Old Peking has been bravely dishing out Chinese food at Speedway and Tucson Boulevard since 1975, with a few blips here and there in the form of, oh, going out of business a few times and reopening and reinventing and closing again. They reopened with fanfare and plastic flags a couple of weeks ago, and on the basis of three dishes we can say, what the hell, give it a shot.
Unlike old Old Peking, nothing we ordered looked like it was dumped out of a freezer bag. The crab puffs (a very guilty pleasure which we do not actually feel guilty about one whit, thank you) were tiny and sparsely stuffed, but we got seven instead of the advertised six, and they appeared to have been quickly fried in nice hot oil, and so weren't greasy. The sauce served with them was an unfortunate amalgamation of ketchup and honey, we think, which was maybe not the best choice, but it wasn't half bad and didn't kill us. Sesame beef on the menu equates to a mountain of sesame beef and only sesame beef--not a vegetable to be seen--on the plate, which pleased my carnivorous son to no end. Simple, hot, savory, just a tad sweet, very very very tasty. My Szechuan tofu featured nine kinds of fresh vegetables cut into pleasingly large chunks and, shockingly, not cooked to a homogenous goo! Hooray for new Old Peking! The big triangles of tofu were pleasingly firm; the sauce had a nip to it and, stunningly, did not include worrisome pools of oil floating on top! Unlike old Old Peking!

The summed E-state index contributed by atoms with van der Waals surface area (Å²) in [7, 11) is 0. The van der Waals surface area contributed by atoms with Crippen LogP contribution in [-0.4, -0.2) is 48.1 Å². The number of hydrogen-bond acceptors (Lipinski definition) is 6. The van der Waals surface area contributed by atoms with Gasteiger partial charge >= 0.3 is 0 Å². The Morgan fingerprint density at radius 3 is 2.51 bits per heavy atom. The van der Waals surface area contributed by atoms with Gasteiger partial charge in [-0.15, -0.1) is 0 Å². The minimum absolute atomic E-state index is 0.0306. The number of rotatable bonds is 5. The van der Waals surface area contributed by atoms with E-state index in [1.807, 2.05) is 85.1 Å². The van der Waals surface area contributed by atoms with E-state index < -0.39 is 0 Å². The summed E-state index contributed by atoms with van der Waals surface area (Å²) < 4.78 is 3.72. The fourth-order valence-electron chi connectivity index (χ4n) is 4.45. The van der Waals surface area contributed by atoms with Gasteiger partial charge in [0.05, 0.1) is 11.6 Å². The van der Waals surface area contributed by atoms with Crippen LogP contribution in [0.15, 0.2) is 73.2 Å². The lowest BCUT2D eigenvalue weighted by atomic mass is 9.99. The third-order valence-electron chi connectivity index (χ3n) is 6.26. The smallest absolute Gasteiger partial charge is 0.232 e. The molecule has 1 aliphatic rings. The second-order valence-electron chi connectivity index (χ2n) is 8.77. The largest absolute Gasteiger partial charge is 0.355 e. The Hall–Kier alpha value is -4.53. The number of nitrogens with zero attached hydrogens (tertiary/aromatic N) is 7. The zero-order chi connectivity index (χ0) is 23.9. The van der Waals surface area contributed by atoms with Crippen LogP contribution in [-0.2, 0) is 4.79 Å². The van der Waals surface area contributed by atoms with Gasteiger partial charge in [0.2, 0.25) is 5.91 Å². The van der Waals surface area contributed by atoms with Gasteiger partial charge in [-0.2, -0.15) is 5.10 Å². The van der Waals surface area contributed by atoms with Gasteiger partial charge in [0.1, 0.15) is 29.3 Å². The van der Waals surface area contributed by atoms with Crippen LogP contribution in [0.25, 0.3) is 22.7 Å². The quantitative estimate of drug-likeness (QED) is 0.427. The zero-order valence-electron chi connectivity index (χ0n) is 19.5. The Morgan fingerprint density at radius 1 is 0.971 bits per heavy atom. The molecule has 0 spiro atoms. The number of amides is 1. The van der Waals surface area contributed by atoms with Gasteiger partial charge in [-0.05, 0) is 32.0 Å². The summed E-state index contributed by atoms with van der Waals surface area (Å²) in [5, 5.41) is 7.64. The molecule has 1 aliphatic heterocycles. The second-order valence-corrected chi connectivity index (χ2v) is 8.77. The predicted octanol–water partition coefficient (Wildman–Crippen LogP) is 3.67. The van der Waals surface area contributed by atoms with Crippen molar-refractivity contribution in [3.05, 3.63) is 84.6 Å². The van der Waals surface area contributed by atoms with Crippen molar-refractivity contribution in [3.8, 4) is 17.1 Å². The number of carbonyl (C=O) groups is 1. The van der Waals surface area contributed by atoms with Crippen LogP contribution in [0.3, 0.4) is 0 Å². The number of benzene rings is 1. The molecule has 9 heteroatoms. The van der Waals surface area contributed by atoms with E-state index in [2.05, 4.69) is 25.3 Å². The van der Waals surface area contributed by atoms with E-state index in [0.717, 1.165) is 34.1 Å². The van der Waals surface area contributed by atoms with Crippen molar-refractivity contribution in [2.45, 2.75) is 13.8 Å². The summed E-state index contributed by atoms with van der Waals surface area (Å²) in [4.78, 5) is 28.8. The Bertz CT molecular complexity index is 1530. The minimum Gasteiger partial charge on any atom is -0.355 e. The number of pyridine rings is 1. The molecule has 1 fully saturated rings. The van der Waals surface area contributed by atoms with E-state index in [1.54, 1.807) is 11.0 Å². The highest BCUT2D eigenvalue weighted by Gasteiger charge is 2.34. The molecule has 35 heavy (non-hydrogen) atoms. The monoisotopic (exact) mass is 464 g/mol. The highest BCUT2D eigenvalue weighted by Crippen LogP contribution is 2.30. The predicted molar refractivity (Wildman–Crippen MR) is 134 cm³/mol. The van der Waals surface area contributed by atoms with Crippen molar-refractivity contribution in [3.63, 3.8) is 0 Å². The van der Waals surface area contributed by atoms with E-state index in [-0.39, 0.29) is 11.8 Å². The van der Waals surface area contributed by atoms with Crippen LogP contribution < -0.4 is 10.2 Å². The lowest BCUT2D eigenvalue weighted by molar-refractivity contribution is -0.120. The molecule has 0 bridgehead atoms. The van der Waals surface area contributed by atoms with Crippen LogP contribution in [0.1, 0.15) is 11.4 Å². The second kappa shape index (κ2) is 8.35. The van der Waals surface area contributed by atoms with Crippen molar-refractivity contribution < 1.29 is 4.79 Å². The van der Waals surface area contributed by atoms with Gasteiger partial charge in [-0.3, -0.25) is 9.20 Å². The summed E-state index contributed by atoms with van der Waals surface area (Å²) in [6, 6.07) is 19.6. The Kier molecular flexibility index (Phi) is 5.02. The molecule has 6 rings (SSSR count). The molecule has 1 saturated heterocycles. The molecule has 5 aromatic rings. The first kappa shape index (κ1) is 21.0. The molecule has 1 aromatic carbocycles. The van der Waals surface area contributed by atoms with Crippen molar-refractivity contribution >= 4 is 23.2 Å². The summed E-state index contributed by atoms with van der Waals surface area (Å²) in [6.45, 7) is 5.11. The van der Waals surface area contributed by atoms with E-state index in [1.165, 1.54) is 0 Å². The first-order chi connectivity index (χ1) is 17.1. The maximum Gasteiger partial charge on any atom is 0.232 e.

We got out for under seventeen bucks and had leftovers for one boy meal and two me meals.
Note: if you are the only people in the restaurant, the very friendly waitress will strike up a conversation that will last through most of your meal. Given the economic climate and old Old Peking's last-resort reputation, she is understandably anxious about people (1) realizing they're open again and (2) liking the food enough to come back. She quizzed us on how long we'd lived in Tucson, how often we'd come to the previous incarnation of the restaurant, how we knew they had re-opened, whether three in the afternoon was an odd time for us to be eating, how we thought the food compared to the old version, can you be more specific please, and how we liked the flyers they had just had printed up and if we would make any changes on said flyers to make people more likely to come in. But somehow it wasn't nearly as annoying as it sounds.
10% off through the end of 2008, with killer lunch specials every day and the threat of live Clavinova music weekend nights. Go lonely and hungry, leave feeling full and loved.